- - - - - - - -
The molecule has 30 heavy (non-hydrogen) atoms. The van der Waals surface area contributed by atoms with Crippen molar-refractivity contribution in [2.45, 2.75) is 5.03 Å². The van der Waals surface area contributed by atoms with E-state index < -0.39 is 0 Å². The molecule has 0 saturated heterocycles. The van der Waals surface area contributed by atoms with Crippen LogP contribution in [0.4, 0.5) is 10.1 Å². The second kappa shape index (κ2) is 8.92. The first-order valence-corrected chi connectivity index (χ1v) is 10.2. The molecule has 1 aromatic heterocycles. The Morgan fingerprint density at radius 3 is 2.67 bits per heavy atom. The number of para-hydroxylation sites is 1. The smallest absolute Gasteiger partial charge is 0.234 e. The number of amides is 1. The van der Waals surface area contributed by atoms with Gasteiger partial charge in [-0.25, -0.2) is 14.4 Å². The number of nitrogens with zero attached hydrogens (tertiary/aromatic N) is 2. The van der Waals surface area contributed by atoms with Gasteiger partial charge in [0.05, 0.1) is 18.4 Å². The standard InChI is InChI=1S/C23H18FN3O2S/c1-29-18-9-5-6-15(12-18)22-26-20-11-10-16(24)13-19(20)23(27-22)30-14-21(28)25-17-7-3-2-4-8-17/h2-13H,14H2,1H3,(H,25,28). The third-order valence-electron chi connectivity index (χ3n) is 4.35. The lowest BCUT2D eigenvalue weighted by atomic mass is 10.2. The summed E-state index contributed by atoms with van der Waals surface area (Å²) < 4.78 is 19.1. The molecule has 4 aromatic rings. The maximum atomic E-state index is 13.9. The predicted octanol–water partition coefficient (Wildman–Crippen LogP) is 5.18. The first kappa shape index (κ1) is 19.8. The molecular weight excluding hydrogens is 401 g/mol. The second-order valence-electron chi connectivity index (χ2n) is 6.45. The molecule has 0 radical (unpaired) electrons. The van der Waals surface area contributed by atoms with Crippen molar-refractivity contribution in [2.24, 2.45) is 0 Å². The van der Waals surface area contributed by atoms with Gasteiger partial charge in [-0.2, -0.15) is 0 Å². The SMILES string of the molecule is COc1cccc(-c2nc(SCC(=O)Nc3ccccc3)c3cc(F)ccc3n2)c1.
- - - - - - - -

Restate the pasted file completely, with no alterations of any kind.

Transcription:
The molecule has 30 heavy (non-hydrogen) atoms. The van der Waals surface area contributed by atoms with Crippen molar-refractivity contribution in [2.45, 2.75) is 5.03 Å². The van der Waals surface area contributed by atoms with E-state index < -0.39 is 0 Å². The molecule has 0 saturated heterocycles. The van der Waals surface area contributed by atoms with Crippen LogP contribution in [0.4, 0.5) is 10.1 Å². The second kappa shape index (κ2) is 8.92. The first-order valence-corrected chi connectivity index (χ1v) is 10.2. The molecule has 1 aromatic heterocycles. The Morgan fingerprint density at radius 3 is 2.67 bits per heavy atom. The number of para-hydroxylation sites is 1. The smallest absolute Gasteiger partial charge is 0.234 e. The number of amides is 1. The van der Waals surface area contributed by atoms with Gasteiger partial charge in [-0.25, -0.2) is 14.4 Å². The number of nitrogens with zero attached hydrogens (tertiary/aromatic N) is 2. The van der Waals surface area contributed by atoms with Gasteiger partial charge in [0.05, 0.1) is 18.4 Å². The standard InChI is InChI=1S/C23H18FN3O2S/c1-29-18-9-5-6-15(12-18)22-26-20-11-10-16(24)13-19(20)23(27-22)30-14-21(28)25-17-7-3-2-4-8-17/h2-13H,14H2,1H3,(H,25,28). The third-order valence-electron chi connectivity index (χ3n) is 4.35. The lowest BCUT2D eigenvalue weighted by atomic mass is 10.2. The summed E-state index contributed by atoms with van der Waals surface area (Å²) < 4.78 is 19.1. The molecule has 4 aromatic rings. The maximum atomic E-state index is 13.9. The predicted octanol–water partition coefficient (Wildman–Crippen LogP) is 5.18. The first kappa shape index (κ1) is 19.8. The molecular weight excluding hydrogens is 401 g/mol. The second-order valence-electron chi connectivity index (χ2n) is 6.45. The molecule has 0 radical (unpaired) electrons. The van der Waals surface area contributed by atoms with Crippen molar-refractivity contribution in [2.24, 2.45) is 0 Å². The van der Waals surface area contributed by atoms with Gasteiger partial charge in [-0.2, -0.15) is 0 Å². The SMILES string of the molecule is COc1cccc(-c2nc(SCC(=O)Nc3ccccc3)c3cc(F)ccc3n2)c1.